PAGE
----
Prairie Mounds July 17, 2014, #1341
Just about all my life I have observed little mounds in pastures with sandy loam type soils. Most are about the size of a Native American’s teepee so it seemed natural that these early Americans would want to build a mound to keep water from getting under them while sleeping. Friday, I stopped by the County Agent’s Office to see if they had any information on these mysterious mounds. Manning (or womaning) the office was Mrs. Willie Faye Bowen who explained we were presently without the services of a county agent. She directed my question about mounds to the Natural Resources Conservation Service on Cooper’s north loop. I was to seek out boss lady Kristi Townes and/or Corylee Thomas for help. I found Corylee and he just happened to be part of a team years ago in the Nacogdoches area that dug into one of these mounds and examined the types of soil involved. No evidence of Indians living on the mound was found. Hillary Murray was listening in the back and came out to assist. Corylee said to pursue my search on the internet under the name “pimple mounds.”
Besides the name pimple mounds, the strange elevations are also called prairie mounds and Mima mounds. In tracing down the word Mima all I could find was that it was the name of one of Job’s three daughters. I have seen many more of them in prairie type pastures and understand that name. As soon as I was old enough to ramble in South Sulphur Bottom I found an area of the woods where there are many similar mounds. I do believe they are different from the open pasture pimple mounds and were used to keep water from running into the Indians’ bedrooms. Those near the river have much flint nearby. Over forty years ago, John Morgan and I carried a shovel and walked to the mound area where we dug down through the center of one. One arrowhead was found before the mosquitoes chased us away.
But back to the prairie. These mounds are usually two feet high or less. In the old days when no cemetery was nearby these sandy mounds were used to bury the dead. Over the U.S. there are an estimated 40,000,000 of these mounds. Our generation is not the first to wonder about these little hills. In 1817, William Darby describes Mamou Prairie in Louisiana as having “great mounds of earth ten or twelve feet wide, twelve or eighteen inches high scattered immensely over the whole plain.” This description seems to fit exactly the large number of pimple mounds on the Broseco Ranch between Mt. Pleasant and New Boston beside Interstate 30. On the left as you go toward Texarkana.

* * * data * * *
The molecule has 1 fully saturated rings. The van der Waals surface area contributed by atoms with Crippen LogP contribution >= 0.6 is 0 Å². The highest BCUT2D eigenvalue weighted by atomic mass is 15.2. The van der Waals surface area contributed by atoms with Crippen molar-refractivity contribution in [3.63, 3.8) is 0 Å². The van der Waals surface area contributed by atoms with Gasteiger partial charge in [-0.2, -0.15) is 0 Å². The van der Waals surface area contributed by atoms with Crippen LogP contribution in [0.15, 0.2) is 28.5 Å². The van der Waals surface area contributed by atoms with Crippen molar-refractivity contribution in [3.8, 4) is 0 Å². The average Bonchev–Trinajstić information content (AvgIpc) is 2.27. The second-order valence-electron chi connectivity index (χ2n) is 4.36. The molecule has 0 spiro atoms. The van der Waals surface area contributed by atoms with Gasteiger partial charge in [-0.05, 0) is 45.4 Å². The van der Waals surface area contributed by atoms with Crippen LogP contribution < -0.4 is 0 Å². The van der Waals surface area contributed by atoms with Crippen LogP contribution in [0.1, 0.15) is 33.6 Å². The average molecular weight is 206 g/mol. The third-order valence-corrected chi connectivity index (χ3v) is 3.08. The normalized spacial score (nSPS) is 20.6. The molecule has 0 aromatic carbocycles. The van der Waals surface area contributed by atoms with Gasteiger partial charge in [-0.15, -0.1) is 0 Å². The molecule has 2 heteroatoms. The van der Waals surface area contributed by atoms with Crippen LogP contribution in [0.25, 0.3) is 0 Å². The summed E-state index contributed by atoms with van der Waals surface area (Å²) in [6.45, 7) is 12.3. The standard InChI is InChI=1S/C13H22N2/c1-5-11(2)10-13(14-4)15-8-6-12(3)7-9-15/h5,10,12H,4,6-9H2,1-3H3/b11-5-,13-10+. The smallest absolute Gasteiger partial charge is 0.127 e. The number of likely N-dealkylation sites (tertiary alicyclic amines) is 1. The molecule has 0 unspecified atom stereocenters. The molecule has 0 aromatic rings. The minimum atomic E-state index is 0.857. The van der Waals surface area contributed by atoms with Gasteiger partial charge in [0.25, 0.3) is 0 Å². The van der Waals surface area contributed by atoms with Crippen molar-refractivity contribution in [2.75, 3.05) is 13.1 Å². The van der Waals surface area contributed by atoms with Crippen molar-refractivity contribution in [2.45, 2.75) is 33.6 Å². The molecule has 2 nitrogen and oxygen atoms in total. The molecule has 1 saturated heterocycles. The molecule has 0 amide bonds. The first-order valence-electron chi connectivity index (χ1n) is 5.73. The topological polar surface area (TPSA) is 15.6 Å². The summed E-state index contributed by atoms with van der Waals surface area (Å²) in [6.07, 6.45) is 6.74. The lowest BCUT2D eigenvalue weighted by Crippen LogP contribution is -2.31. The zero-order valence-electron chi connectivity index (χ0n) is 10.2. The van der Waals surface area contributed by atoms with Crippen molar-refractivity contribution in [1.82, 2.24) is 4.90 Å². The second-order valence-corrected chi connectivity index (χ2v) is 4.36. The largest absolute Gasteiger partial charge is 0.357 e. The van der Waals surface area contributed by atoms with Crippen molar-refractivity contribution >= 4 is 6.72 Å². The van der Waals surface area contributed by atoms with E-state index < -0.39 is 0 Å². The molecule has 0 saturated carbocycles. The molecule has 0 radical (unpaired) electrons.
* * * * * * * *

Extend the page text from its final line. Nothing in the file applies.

Some say the mounds are caused by gophers. As they bring soil to the top and pile it up, the mound gets higher. Looks like the excavating would eventually cause the top of the mound to cave in on itself. Another strike against that idea is gophers occur over a wide area of the U. S. while the prairie mounds are only found west of the Mississippi. By the way, the mounds stop as the annual rainfall average dips below forty inches per year. Curiously, the mounds are also never found on slopes greater than ten percent.
Earthquakes are blamed by a few for causing these mounds. A scientist was building a dog house and as he nailed down the shingles he noticed the vibrations caused the tiny particles from the shingles to bounce around and cluster together in the middle. He suggested vibrations from earthquakes caused mounds. Others object that the mounds are just as common in many areas of no, or few, earthquakes. And, in California where there are many tremors there are no mounds. Opinions I’ve heard over the years suggest mounds were caused by buffalo as they rubbed their heads on the ground similar to what some bulls do today. A few suggest ants piling soil on top similar to the gopher theory. Some stick by the Indian idea. Send your ideas to the email address at the bottom.
From my ledger. Saturday, June 28, 1986. Finished rack to carry canoe on top of pickup at midnight last night. Up at 4:30 this morning then Jean and I drove to Caddo Mills to meet with Sherry and Sammy Thomason. The four of us drove to Lake Whitney not far from Hillsboro to canoe on the Brazos River. Unloaded canoes below the dam at 10:00 and slowly paddled downriver. Hundreds of young people from church camps launched about the same time as we did. No water was coming out and everyone except us was paddling hard. The water was clear and cool. Catfish could be seen be seen on the bottom. When the river would curve, rocks had been eaten away and we would get in the shade a while beneath the overhang. Hundreds of cliff swallows had mud nests pasted to the rock. A large rat snake was somehow climbing among the nests and getting its fill of baby birds and eggs. Game wardens moved up and down the river in an air boat checking on everyone. At 2:00 the water became swift as water was let out at the dam. Our eight mile trip was over as we arrived at the “take out” place at 5:30. Ate at the Lazy Fisherman all you can eat restaurant in Waxahachie on the way home. Close to Morris Partain’s office there was a head on collision and two or three people were killed. Bud Skinner was on the square with his wrecker and had one of the cars as we came through. Later we will explore more of 1986.
Flower garden news. There is a big stalk of poke salad in our yard and mockingbirds come often to eat some of the purple berries. Remember to put out a pan of water in the shade for dogs, birds, and cats. Birds also like a shallow pan with about two inches of water to get in and bathe. Put one in the shade by your window and watch the birds put on a show.
Words of wisdom by Phyllis Diller. Housework won’t kill you, but why take a chance. Cleaning house while kids are growing up is like shoveling the walk while it is still snowing. Women don’t play football cause eleven of them would not be seen in public dressed alike. The best way to get rid of kitchen odors, eat out.